The LSTA ESG questionnaires[ix] for borrowers and asset managers, for instance, offer guidance when reviewing transactions and focus on:

  • ESG Governance — Whether there is a formal ESG policy and board oversight, a list of key individuals and their ESG credentials and the internal reporting and benchmarking process.
  • ESG Frameworks — Has the borrower adopted any of the 14 listed  ESG frameworks.
  • ESG Data and Reporting — How does the company gather and measure quantitative ESG data (e.g., climate change emissions) and the steps taken to address significant ESG risks, such as actions taken to manage water and energy consumption.
  • Breakdown of Company Revenue — Disclosure on the percentage of revenue derived from a list of particularly sensitive activities or industries.

The Landmark Information’s RiskHorizon platform and solutions offered by S&P, Sustainalytics and Refinitiv can also help assess ESG risks, using a combination of industry and company-specific data. These reports typically provide an ESG score to facilitate comparison between companies. If a more in-depth review of specific ESG data is needed, a technical review by a third-party consultant such as Malk Partners, Ramboll or Bureau Veritas can help identify specific risks and liabilities.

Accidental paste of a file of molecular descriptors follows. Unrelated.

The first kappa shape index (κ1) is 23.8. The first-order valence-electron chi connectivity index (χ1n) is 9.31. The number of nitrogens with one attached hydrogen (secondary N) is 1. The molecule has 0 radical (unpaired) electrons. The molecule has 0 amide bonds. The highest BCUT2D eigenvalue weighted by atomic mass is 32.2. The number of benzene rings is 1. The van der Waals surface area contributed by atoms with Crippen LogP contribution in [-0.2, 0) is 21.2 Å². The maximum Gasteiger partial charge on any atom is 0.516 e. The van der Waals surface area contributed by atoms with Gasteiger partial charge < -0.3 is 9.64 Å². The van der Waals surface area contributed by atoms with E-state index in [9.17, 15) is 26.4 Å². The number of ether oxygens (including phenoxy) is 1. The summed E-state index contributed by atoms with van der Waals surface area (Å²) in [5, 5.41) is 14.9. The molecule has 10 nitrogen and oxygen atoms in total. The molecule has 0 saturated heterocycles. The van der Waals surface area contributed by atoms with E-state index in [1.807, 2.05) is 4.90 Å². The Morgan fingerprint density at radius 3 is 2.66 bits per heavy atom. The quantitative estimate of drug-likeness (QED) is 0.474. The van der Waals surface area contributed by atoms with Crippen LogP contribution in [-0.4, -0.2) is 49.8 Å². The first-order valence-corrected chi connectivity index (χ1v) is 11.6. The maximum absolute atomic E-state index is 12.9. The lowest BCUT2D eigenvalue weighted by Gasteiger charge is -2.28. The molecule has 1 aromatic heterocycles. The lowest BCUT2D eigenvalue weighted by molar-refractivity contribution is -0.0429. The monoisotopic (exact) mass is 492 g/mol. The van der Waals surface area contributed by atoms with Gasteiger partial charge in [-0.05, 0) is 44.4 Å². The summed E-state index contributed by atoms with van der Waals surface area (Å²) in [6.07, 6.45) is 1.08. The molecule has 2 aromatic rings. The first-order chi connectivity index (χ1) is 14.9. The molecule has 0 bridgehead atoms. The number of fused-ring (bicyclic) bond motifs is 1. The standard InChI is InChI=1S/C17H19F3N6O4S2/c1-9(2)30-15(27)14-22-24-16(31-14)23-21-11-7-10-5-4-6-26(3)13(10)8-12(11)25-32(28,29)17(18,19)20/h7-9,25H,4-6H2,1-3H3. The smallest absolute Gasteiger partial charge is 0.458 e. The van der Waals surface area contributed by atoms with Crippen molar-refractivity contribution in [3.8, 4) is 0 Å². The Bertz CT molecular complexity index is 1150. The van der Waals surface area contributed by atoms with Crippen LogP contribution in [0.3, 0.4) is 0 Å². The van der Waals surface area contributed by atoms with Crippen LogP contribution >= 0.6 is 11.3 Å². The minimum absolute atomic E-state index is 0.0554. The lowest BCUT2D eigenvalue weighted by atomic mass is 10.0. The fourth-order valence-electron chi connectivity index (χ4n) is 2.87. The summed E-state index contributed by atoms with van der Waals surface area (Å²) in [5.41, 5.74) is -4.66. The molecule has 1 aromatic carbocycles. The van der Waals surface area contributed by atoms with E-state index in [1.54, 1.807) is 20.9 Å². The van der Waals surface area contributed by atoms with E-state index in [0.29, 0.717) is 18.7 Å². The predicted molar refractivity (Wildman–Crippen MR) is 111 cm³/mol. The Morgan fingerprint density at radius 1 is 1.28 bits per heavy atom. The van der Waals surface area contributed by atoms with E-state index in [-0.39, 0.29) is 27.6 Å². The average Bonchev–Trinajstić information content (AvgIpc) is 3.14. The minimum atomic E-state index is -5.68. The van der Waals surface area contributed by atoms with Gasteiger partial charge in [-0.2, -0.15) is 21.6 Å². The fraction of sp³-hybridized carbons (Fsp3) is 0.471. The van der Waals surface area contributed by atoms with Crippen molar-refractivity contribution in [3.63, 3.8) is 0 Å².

During the in-depth review, counsel typically delivers a document request list to the company to obtain relevant nonpublic documents, which may include internal ESG policies and manuals, board minutes of any ESG committees, internal ESG presentations, written notices of claims, ESG communication with regulators or stakeholders, ESG metrics and data and any scientific or consultants’ reports that support the publicly disclosed information. Document review may reveal topics that require more explanation such as internal ESG management systems and policies, spending, company goals, anticipated ESG regulatory developments and any other unforeseen or unresolved ESG-related risks, liabilities or disputes.

The company, its financing sources and their counsels often participate in diligence calls where these more detailed questions about the company’s ESG program can be raised and discussed.

Once the information gathering is complete, results of diligence calls and document reviews are compared against public disclosures and offering documents for the transaction.

In the case of sustainable debt, an additional diligence step involves review of the company’s sustainability framework and the second-party opinion delivered to assess the framework. Any discrepancies between the information gathered and what has been disclosed will need to be reconciled, bearing in mind the overarching goal of avoiding any material omissions or misstatements.










Editor’s Note: For more from Cahill Gordon & Reindel, be sure to read “OpEd: ESG in Due Diligence Not Just Another Box to Check.”